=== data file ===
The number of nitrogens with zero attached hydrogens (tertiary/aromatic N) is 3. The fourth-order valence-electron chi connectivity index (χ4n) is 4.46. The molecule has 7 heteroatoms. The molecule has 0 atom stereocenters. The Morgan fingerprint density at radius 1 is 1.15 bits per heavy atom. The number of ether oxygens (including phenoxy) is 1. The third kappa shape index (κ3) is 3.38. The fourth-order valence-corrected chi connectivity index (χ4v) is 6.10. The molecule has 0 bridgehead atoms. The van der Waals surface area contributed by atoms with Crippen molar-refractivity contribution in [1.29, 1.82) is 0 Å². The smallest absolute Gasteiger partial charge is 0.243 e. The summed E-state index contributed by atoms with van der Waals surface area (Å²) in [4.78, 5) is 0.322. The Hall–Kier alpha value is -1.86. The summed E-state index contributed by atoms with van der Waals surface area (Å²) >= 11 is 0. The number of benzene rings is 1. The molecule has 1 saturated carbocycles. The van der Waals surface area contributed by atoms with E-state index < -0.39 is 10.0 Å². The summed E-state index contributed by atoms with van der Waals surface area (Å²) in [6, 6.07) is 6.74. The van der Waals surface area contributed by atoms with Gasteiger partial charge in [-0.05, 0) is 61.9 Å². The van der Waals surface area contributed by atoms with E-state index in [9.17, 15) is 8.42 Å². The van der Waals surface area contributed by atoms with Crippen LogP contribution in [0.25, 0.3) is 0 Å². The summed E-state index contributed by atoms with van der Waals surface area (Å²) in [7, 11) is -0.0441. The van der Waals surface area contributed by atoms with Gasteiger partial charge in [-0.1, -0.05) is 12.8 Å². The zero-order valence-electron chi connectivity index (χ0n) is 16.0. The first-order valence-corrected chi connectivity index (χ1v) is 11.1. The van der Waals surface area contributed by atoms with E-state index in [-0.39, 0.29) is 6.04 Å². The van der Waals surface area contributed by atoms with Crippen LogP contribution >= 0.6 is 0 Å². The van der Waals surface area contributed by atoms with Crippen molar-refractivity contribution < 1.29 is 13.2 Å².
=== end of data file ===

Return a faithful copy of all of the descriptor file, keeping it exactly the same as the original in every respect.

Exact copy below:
The number of nitrogens with zero attached hydrogens (tertiary/aromatic N) is 3. The fourth-order valence-electron chi connectivity index (χ4n) is 4.46. The molecule has 7 heteroatoms. The molecule has 0 atom stereocenters. The Morgan fingerprint density at radius 1 is 1.15 bits per heavy atom. The number of ether oxygens (including phenoxy) is 1. The third kappa shape index (κ3) is 3.38. The fourth-order valence-corrected chi connectivity index (χ4v) is 6.10. The molecule has 0 bridgehead atoms. The van der Waals surface area contributed by atoms with Crippen molar-refractivity contribution in [1.29, 1.82) is 0 Å². The smallest absolute Gasteiger partial charge is 0.243 e. The summed E-state index contributed by atoms with van der Waals surface area (Å²) in [4.78, 5) is 0.322. The Hall–Kier alpha value is -1.86. The summed E-state index contributed by atoms with van der Waals surface area (Å²) >= 11 is 0. The number of benzene rings is 1. The molecule has 1 saturated carbocycles. The van der Waals surface area contributed by atoms with E-state index < -0.39 is 10.0 Å². The summed E-state index contributed by atoms with van der Waals surface area (Å²) in [6, 6.07) is 6.74. The van der Waals surface area contributed by atoms with Gasteiger partial charge in [-0.05, 0) is 61.9 Å². The van der Waals surface area contributed by atoms with E-state index in [9.17, 15) is 8.42 Å². The van der Waals surface area contributed by atoms with Crippen LogP contribution in [0.25, 0.3) is 0 Å². The summed E-state index contributed by atoms with van der Waals surface area (Å²) in [7, 11) is -0.0441. The van der Waals surface area contributed by atoms with Gasteiger partial charge in [-0.1, -0.05) is 12.8 Å². The zero-order valence-electron chi connectivity index (χ0n) is 16.0. The first-order valence-corrected chi connectivity index (χ1v) is 11.1. The van der Waals surface area contributed by atoms with E-state index in [-0.39, 0.29) is 6.04 Å². The van der Waals surface area contributed by atoms with Crippen LogP contribution >= 0.6 is 0 Å². The van der Waals surface area contributed by atoms with Crippen molar-refractivity contribution < 1.29 is 13.2 Å².